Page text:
Hundreds of “mystery” coronavirus cases continuing to emerge in Victoria are holding back the state from suppressing COVID-19 as Melbourne endures its fifth day of Stage 4 lockdown.
On Wednesday, Victoria experienced its worst day with a new peak of 725 fresh COVID-19 cases, of which 122 could not be traced back to the source.
Fifteen more deaths were recorded, including one man in his 30s who became the youngest in Australia to succumb to the disease.
Wednesday’s records are concerning, but it’s the persistent emergence of mystery cases that are posing the biggest threat to Victorians’ hopes of getting out of a crippling lockdown.
It comes as Victoria could face average daily infections above 1000, according to government modelling obtained by The Australian newspaper.
The Victorian government analysis shows the situation is expected to get worse before it improves, with a decline in numbers not anticipated until late August, the newspaper reports.
Meanwhile authorities in NSW are wary of a similar emerging pattern of mystery infections.
Health authorities in NSW confirmed 12 new coronavirus infections on Wednesday, including one mystery case with no clear links to known outbreaks.
“When you have even a couple of unknown sources of a virus, that can have tragic consequences if you don’t focus your energies on tracking down each and every case and you don’t ring-fence each and every cluster,” NSW Premier Gladys Berejiklian told reporters.
Why Melbourne must persevere with Stage 4
Unless Victorian dramatically drives down its rate of community transmission and successfully investigate these “mystery cases”, the state won’t be able to lift its strict lockdown.
It is partly due to Prime Minister Scott Morrison’s mission to have “no community transmission” in the country, although he said this goal was part of a suppression strategy, and not an elimination strategy.
The longer Victoria keeps recording untraceable cases, the longer it will take for other states and territories to open up their borders.
And the current outlook is not good.
Of the 13,035 total coronavirus cases recorded in Victoria since the pandemic began, 2281 – about 17.5 per cent – have been linked to community transmission.
And those are only the cases we know about. The true number is likely much higher, experts say.
Despite Victoria’s grim numbers, there are still plenty of reasons to be hopeful about Australia’s fight against COVID-19.
All other states and territories have done a better job of keeping case numbers low enough for tracing teams to follow up nearly all infections.
Most of the new coronavirus cases in South Australia have come from returned travellers in quarantine and can all be traced back to a source.
NSW has managed to control several outbreaks linked to hotels and pubs, keeping its daily case numbers below 20.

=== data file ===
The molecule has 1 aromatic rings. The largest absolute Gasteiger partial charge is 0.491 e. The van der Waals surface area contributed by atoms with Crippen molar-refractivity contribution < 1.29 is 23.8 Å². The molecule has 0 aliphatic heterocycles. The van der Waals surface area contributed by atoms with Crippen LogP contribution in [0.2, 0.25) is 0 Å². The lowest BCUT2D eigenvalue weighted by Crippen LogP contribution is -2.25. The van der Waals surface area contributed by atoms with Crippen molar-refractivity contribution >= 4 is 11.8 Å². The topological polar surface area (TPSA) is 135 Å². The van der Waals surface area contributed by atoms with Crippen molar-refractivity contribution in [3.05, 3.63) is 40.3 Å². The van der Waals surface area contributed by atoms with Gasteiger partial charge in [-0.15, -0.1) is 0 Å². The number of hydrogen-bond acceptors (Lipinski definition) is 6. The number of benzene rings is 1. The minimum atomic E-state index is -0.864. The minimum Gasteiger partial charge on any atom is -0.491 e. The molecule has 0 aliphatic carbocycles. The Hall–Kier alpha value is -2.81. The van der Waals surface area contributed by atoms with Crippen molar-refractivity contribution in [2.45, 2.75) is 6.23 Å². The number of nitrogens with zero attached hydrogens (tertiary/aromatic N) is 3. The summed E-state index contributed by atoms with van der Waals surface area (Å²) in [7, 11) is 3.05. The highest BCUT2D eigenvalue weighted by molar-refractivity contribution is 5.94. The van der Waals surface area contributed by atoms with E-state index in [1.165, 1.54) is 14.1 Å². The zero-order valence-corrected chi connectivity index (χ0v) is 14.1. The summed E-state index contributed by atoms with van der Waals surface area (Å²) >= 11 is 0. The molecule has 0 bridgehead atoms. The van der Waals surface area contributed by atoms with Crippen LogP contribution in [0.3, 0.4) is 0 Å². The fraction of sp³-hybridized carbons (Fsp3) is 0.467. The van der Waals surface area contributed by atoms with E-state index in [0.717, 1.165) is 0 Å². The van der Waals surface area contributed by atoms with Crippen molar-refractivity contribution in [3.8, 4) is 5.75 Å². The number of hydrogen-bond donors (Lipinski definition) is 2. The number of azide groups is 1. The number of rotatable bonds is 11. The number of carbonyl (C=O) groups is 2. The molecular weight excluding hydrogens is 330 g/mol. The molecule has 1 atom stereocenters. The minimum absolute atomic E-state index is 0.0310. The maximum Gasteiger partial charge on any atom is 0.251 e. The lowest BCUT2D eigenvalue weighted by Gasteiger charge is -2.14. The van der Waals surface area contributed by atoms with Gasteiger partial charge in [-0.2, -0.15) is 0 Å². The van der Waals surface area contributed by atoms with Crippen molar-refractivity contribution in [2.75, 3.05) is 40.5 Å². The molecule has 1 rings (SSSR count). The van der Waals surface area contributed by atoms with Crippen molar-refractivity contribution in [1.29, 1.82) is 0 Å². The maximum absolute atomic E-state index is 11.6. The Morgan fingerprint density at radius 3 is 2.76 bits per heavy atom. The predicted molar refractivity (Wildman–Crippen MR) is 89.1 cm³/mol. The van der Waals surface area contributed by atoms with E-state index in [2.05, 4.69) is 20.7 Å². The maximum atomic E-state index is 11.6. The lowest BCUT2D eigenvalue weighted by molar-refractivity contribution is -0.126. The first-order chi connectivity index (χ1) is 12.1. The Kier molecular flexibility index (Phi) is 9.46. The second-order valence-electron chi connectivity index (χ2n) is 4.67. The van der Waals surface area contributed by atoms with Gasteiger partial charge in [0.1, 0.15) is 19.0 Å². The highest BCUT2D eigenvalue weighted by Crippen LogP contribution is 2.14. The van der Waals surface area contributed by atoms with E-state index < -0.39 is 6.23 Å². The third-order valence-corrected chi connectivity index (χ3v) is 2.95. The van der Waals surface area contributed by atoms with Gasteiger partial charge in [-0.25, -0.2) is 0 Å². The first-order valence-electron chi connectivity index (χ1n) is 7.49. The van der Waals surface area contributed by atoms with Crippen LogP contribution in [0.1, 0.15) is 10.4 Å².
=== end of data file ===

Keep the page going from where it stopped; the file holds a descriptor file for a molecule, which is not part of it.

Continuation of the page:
In Queensland, there are currently 11 active cases.
The Sunshine State will close its border to all of NSW and the ACT from 1am on Saturday.
Victorian retail closures
Tough new retail closures kicked in on Wednesday night, while construction and manufacturing has also been scaled back as up to a quarter of a million people’s jobs were expected to be impacted.
Some people will be able to apply for work permits which they will have to show if pulled over by police to prove they are allowed to leave their homes.
However businesses caught issuing permits to workers who do not meet the requirements face fines of up to $99,123, while individuals can be fined up to $19,826.
Permitted workers and those working from home who cannot supervise their kids must fill out separate forms to send them to child care, kindergarten or primary school.
The state government was hurrying to confirm child care arrangements on Wednesday evening, updating online information about the rules before coming into force from midnight.
In Canberra, Prime Minister Scott Morrison has committed to a “triple guarantee” for Victorian child care to secure places, jobs and the future of centres amid the six-week lockdown.
Qld border rush
Queenslanders are racing to get home before the state again closes its border with NSW from 1am Saturday.
Road access will be blocked to all vehicles except those from border communities or carrying essential workers.
Queenslanders returning after this time will have to undergo a 14-day hotel quarantine at their own expense.
The current restriction on people travelling from Victoria remains in place.
People from non-hotspot locations will have to travel by air or via the Northern Territory border.
Queensland’s border closures will be reviewed at the end of August.
NSW school closures
Two schools are being deep cleaned in NSW after positive coronavirus cases.
All students and staff at St Margaret Mary’s Primary School in Merrylands were on Wednesday ordered to self-isolate until further notice after a COVID-positive case attended the school.
Newcastle’s St Pius X high school has confirmed a case of COVID-19 within the student population.
The school will be closed Thursday and Friday as authorities trace any close contacts of the boy amongst pupils and staff.
It follows the confirmation of two COVID-affected students from Greenway Public School on Wednesday and another Bonnyrigg High School student on Tuesday.
The Kids Learning Academy daycare centre in Busby, in Sydney’s southwest, has also closed for deep cleaning after a COVID-positive person attended on July 29.